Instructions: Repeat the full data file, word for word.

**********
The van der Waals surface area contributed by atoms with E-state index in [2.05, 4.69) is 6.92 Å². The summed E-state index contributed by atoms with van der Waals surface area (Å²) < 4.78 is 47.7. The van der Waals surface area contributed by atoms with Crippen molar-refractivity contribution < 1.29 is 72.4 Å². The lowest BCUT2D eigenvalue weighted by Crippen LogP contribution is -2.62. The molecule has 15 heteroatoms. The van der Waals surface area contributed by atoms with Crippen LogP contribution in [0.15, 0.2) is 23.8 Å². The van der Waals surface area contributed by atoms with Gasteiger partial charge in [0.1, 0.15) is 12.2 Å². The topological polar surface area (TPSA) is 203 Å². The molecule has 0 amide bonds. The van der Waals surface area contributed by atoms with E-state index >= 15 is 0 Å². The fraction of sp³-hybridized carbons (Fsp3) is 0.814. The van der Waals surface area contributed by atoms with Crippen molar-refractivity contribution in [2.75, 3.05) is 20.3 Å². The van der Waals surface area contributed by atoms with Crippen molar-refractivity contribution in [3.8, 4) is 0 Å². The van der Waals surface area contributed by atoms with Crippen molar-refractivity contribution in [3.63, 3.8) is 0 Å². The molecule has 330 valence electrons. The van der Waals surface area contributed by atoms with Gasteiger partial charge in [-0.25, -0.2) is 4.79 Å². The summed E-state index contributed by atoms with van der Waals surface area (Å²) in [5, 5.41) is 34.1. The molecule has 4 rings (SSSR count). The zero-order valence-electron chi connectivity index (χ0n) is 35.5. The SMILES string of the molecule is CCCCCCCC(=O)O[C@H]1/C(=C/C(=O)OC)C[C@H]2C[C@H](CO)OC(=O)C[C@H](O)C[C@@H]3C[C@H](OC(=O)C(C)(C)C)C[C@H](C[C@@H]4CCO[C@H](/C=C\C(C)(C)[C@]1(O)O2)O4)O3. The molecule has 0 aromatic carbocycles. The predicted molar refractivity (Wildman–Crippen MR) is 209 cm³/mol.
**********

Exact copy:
The van der Waals surface area contributed by atoms with E-state index in [2.05, 4.69) is 6.92 Å². The summed E-state index contributed by atoms with van der Waals surface area (Å²) < 4.78 is 47.7. The van der Waals surface area contributed by atoms with Crippen molar-refractivity contribution < 1.29 is 72.4 Å². The lowest BCUT2D eigenvalue weighted by Crippen LogP contribution is -2.62. The molecule has 15 heteroatoms. The van der Waals surface area contributed by atoms with Crippen LogP contribution in [0.15, 0.2) is 23.8 Å². The van der Waals surface area contributed by atoms with Gasteiger partial charge in [0.1, 0.15) is 12.2 Å². The topological polar surface area (TPSA) is 203 Å². The molecule has 0 amide bonds. The van der Waals surface area contributed by atoms with E-state index >= 15 is 0 Å². The fraction of sp³-hybridized carbons (Fsp3) is 0.814. The van der Waals surface area contributed by atoms with Crippen molar-refractivity contribution in [2.75, 3.05) is 20.3 Å². The van der Waals surface area contributed by atoms with Crippen molar-refractivity contribution in [3.8, 4) is 0 Å². The van der Waals surface area contributed by atoms with Crippen molar-refractivity contribution in [3.63, 3.8) is 0 Å². The molecule has 330 valence electrons. The van der Waals surface area contributed by atoms with Gasteiger partial charge in [-0.25, -0.2) is 4.79 Å². The summed E-state index contributed by atoms with van der Waals surface area (Å²) in [5, 5.41) is 34.1. The molecule has 4 rings (SSSR count). The zero-order valence-electron chi connectivity index (χ0n) is 35.5. The SMILES string of the molecule is CCCCCCCC(=O)O[C@H]1/C(=C/C(=O)OC)C[C@H]2C[C@H](CO)OC(=O)C[C@H](O)C[C@@H]3C[C@H](OC(=O)C(C)(C)C)C[C@H](C[C@@H]4CCO[C@H](/C=C\C(C)(C)[C@]1(O)O2)O4)O3. The molecule has 0 aromatic carbocycles. The predicted molar refractivity (Wildman–Crippen MR) is 209 cm³/mol.